Italian LNG cargo systems manufacturer Gas and Heat is moving forward with works on two tanks that will be installed on Knutsen’s LNG bunkering barge currently under construction at Armon Gijon in Spain.
Gas and Heat won a contract from the Spanish yard last year to design and build the LNG cargo and fueling system for the 5,000-cbm bunkering vessel.
The scope of the contract entails both hardware and automation solution for the vessel, including IMO type C tanks, cargo pumps, bunker manifolds, custody transfer system, and a ship-to-ship transfer system, according to Gas and Heat.
Furthermore, the firm is progressing with the works on the gas system and the two 2,500-cbm bilobe type C tanks at the company’s facilities in Pisa, Italy.
Gas and Heat told LNG Prime on Monday it would deliver the equipment to the yard in the first quarter of the next year.
To remind, Norway’s Knutsen partnered with Enagas’ small-scale unit Scale Gas on the newbuild that will go on charter to Shell. The vessel will operate from the Port of Barcelona.
Besides supplying LNG, the 92.75 meters long ship, with a beam of 16.90 meters and a draught of 4.25 meters, will also run on liquefied natural gas.
Armon Gijon plans to deliver the vessel in 2022.
Sardinian small-scale LNG terminal to launch soon
Besides working on this contract for the bunkering vessel, Gas and Heat has also recently completed Avenir LNG’s Higas small-scale terminal located on the Italian island of Sardinia.
Gas and Heat is the terminal’s EPC contractor but it also has a 10 percent stake in the facility.
Avenir LNG, a joint venture consisting of Stolt-Nielsen, Hoegh and Golar, has an 80 percent stake while CPL Concordia holds a 10 percent share in the storage, regasification and distribution facility in the Port of Oristano.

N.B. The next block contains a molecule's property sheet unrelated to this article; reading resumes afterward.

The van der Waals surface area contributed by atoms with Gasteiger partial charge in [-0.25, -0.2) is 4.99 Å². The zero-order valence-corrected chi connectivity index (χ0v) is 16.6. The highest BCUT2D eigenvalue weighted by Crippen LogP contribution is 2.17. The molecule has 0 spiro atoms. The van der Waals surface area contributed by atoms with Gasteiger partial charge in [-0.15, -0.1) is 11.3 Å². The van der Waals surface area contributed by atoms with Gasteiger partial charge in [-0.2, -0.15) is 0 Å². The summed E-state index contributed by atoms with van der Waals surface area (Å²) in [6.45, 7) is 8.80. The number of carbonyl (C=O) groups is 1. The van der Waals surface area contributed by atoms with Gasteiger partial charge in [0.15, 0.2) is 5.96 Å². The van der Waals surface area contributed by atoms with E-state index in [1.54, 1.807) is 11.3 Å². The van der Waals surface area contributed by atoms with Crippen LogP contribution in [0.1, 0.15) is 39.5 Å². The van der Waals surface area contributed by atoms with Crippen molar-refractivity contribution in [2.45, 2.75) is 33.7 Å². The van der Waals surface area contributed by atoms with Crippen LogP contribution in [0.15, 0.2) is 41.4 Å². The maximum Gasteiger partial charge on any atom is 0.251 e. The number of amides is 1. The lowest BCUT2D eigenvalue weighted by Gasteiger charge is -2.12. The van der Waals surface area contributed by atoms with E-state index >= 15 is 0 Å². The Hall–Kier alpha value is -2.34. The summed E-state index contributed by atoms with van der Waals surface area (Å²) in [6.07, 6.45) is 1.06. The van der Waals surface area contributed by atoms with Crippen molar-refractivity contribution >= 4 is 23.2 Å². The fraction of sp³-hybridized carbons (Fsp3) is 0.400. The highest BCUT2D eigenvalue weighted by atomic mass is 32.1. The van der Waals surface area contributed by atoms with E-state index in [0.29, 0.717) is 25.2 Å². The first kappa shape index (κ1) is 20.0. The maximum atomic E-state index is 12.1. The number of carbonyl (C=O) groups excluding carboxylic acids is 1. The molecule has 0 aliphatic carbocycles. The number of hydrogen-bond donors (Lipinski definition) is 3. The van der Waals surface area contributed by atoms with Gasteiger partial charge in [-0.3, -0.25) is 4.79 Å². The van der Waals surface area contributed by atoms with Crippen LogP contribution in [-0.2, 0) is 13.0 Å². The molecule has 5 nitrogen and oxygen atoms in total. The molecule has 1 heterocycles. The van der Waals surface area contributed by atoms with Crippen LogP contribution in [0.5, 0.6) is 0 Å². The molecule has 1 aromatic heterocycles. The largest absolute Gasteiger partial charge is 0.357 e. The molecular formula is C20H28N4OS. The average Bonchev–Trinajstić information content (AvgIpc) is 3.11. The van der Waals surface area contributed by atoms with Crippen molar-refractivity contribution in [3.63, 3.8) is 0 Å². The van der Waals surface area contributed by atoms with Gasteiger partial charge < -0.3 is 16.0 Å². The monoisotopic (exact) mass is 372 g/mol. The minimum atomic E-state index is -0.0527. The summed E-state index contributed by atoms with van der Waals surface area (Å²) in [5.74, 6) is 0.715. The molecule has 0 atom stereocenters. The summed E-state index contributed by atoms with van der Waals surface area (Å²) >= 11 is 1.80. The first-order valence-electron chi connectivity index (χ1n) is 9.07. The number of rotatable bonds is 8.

The London-based joint venture recently said the 7,500-cbm Avenir Accolade was on its way from Singapore to Europe to commission the LNG terminal.
According to its AIS data, the vessel was on Monday located in the Gulf of Aden, offshore Yemen, and it should arrive at the facility later this month.
The Higas terminal features six horizontal low-pressure cryogenic type C tank storage tanks with a total capacity of 10,800 cbm.
It will load up to 8,000 LNG trucks per year – equivalent to 180,000 tons per year – via two loading bays.
Additionally, the terminal will supply LNG mainly for use as fuel for automotive, industrial, civil and marine industries.
The terminal will also have a connection to a natural gas pipeline system in order to supply the local industry.
Spain’s Reganosa will maintain and operate the facility as part of a deal revealed in February.